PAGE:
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Classic and Contemporary Poetry

THE BURIAL OF BOSTON CORBETT (ONE WARDEN TO ANOTHER), by                 Poet's Biography
First Line: So this is what we bury? How his face
Last Line: Should he be raised?
Subject(s): Booth, John Wilkes (1838-1865); Funerals; Burials

So this is what we bury? How his face
Seems like a smear of yellow wax. This beard
Grown fine and curly. Something nasty here,
Hermaphroditic, feminine. Like a dog
That has run loose with rabies, yelps and snaps,
And makes a terror for a day, is slain,
And lies where passers-by can foot the corpse,
So he lies here: this steadfast paranoic!
How vanished from these sealed lids dreams of God!
Where are they now? For all this outer world
Of lunatics, care-takers, wardens, world
Of fields and villages, the state and states
Smiles at these lids so neatly sealed, the God
That had his altar in the spectral light
Of his mad eyes!

This is the man who slew
The slayer of the noble Lincoln. First
For the common good was Caesar slain by Brutus,
And Booth slew Lincoln in a dream of Brutus,
This Corbett slew the slayer in a faith
Of God. Catch up the corner of the sheet.
He gets a grave where many hundreds lie,
Each with his epitaph of "Rest in Peace";
Who had no peace in living, for the dreams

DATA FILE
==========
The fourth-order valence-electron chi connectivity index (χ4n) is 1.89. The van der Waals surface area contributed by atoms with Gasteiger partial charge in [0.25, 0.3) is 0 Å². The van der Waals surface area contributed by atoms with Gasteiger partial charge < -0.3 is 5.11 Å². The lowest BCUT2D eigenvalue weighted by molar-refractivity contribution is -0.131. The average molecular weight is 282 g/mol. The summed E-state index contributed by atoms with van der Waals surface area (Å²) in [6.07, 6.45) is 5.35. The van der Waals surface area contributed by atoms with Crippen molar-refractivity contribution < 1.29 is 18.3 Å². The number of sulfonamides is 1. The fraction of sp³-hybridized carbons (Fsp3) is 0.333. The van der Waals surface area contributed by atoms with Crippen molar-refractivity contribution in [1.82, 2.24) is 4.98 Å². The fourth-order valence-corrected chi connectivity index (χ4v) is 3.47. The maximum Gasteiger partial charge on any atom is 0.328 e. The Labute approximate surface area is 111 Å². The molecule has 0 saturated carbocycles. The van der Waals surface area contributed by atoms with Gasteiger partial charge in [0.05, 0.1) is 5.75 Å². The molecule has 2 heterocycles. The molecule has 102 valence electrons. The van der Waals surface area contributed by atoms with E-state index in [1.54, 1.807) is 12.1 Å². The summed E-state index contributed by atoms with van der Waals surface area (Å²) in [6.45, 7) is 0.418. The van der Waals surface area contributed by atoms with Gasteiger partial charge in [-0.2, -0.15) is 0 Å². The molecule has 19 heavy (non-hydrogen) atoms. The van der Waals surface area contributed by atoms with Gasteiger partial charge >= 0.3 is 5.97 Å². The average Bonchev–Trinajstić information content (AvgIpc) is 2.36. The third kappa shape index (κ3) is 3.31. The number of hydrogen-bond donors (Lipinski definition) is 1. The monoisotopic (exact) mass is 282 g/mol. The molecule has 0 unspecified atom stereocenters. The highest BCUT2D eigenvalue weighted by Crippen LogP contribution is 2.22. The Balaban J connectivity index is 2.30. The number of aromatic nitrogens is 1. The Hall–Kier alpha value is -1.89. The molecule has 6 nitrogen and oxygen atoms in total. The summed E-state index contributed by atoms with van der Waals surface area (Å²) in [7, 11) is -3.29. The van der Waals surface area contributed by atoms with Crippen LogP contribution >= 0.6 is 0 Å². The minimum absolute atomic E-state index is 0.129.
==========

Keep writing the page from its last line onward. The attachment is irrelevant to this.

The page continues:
Of God, or Duty, Terror, Visions Vain.

Some say he came to Kansas, hither drawn
By hope of sympathy, since all are mad
In Kansas; otherwise the true God know,
And keep His ritual of reform. He found
God mocked in Kansas, or he had not tried
To shoot the state assembly to a man,
When he was keeper of the door. Perhaps
'Twas right enough to slay the actor Booth,
Obeying God; we might accept his word
God told him to kill Booth. But was it God
Commanded him to slay so many honorable
Members of the Kansas legislature
For legislating, or not legislating
As God would have them? Well, I have a doubt.
And many doubted his divine appointment
For massacre like that. And so we flung
The lasso round him, gathered him, and quick
We shut him in the pound, dishonored God,
As he conceived it, doing so.

I've heard
Brutus at last said, Miserable Virtue, Bawd,
Thou wert a world alone, a cheat at last!
This Boston Corbett never did recant
The faith, or God, the word.

So ends it here.
Mad unto death! This Corbett is the corneous
And upcurved withered calyx of a flower
Rich out of time. His madness is the lisping
Of that same stricken calyx in the wind
Of Infinite Mysteries.

Are you ready now?
Knot fast your corners of the sheet to hold.
All ready, to the field. There in corruption
We'll sow him, to be raised -- but why at all
Should he be raised?

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